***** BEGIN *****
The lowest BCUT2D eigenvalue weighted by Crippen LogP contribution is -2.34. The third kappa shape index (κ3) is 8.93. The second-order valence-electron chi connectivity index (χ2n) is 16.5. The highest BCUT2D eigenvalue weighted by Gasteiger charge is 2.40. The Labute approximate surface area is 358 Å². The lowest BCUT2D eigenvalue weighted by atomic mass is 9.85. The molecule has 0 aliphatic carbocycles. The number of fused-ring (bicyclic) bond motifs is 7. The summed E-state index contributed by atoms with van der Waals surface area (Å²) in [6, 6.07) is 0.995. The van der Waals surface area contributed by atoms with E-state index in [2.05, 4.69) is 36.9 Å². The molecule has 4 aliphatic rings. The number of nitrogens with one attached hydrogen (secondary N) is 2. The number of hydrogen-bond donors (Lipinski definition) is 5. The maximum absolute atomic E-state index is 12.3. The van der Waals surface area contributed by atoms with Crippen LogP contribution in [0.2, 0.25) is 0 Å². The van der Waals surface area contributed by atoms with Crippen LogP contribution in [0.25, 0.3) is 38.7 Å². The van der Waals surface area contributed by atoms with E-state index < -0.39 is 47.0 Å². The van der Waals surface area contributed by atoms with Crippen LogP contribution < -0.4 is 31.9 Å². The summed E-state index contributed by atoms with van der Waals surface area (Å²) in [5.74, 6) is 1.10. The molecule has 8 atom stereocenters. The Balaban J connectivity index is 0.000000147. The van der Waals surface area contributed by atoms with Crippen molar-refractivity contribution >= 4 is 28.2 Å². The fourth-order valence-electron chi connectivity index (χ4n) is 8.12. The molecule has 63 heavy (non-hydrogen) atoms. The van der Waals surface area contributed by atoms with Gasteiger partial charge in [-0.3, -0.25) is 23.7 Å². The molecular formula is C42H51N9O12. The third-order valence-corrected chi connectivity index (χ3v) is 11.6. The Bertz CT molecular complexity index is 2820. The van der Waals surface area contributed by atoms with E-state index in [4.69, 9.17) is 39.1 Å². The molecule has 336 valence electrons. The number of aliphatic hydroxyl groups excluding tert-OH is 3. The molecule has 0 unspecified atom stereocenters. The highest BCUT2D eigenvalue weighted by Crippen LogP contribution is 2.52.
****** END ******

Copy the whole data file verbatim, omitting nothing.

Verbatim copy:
The lowest BCUT2D eigenvalue weighted by Crippen LogP contribution is -2.34. The third kappa shape index (κ3) is 8.93. The second-order valence-electron chi connectivity index (χ2n) is 16.5. The highest BCUT2D eigenvalue weighted by Gasteiger charge is 2.40. The Labute approximate surface area is 358 Å². The lowest BCUT2D eigenvalue weighted by atomic mass is 9.85. The molecule has 0 aliphatic carbocycles. The number of fused-ring (bicyclic) bond motifs is 7. The summed E-state index contributed by atoms with van der Waals surface area (Å²) in [6, 6.07) is 0.995. The van der Waals surface area contributed by atoms with E-state index in [2.05, 4.69) is 36.9 Å². The molecule has 4 aliphatic rings. The number of nitrogens with one attached hydrogen (secondary N) is 2. The number of hydrogen-bond donors (Lipinski definition) is 5. The maximum absolute atomic E-state index is 12.3. The van der Waals surface area contributed by atoms with Crippen LogP contribution in [0.2, 0.25) is 0 Å². The van der Waals surface area contributed by atoms with Crippen LogP contribution in [0.25, 0.3) is 38.7 Å². The van der Waals surface area contributed by atoms with E-state index < -0.39 is 47.0 Å². The van der Waals surface area contributed by atoms with Crippen LogP contribution < -0.4 is 31.9 Å². The summed E-state index contributed by atoms with van der Waals surface area (Å²) in [5.74, 6) is 1.10. The molecule has 8 atom stereocenters. The Balaban J connectivity index is 0.000000147. The van der Waals surface area contributed by atoms with Crippen molar-refractivity contribution >= 4 is 28.2 Å². The fourth-order valence-electron chi connectivity index (χ4n) is 8.12. The molecule has 63 heavy (non-hydrogen) atoms. The van der Waals surface area contributed by atoms with Gasteiger partial charge in [-0.3, -0.25) is 23.7 Å². The molecular formula is C42H51N9O12. The third-order valence-corrected chi connectivity index (χ3v) is 11.6. The Bertz CT molecular complexity index is 2820. The van der Waals surface area contributed by atoms with E-state index in [4.69, 9.17) is 39.1 Å². The molecule has 336 valence electrons. The number of aliphatic hydroxyl groups excluding tert-OH is 3. The molecule has 0 unspecified atom stereocenters. The highest BCUT2D eigenvalue weighted by Crippen LogP contribution is 2.52.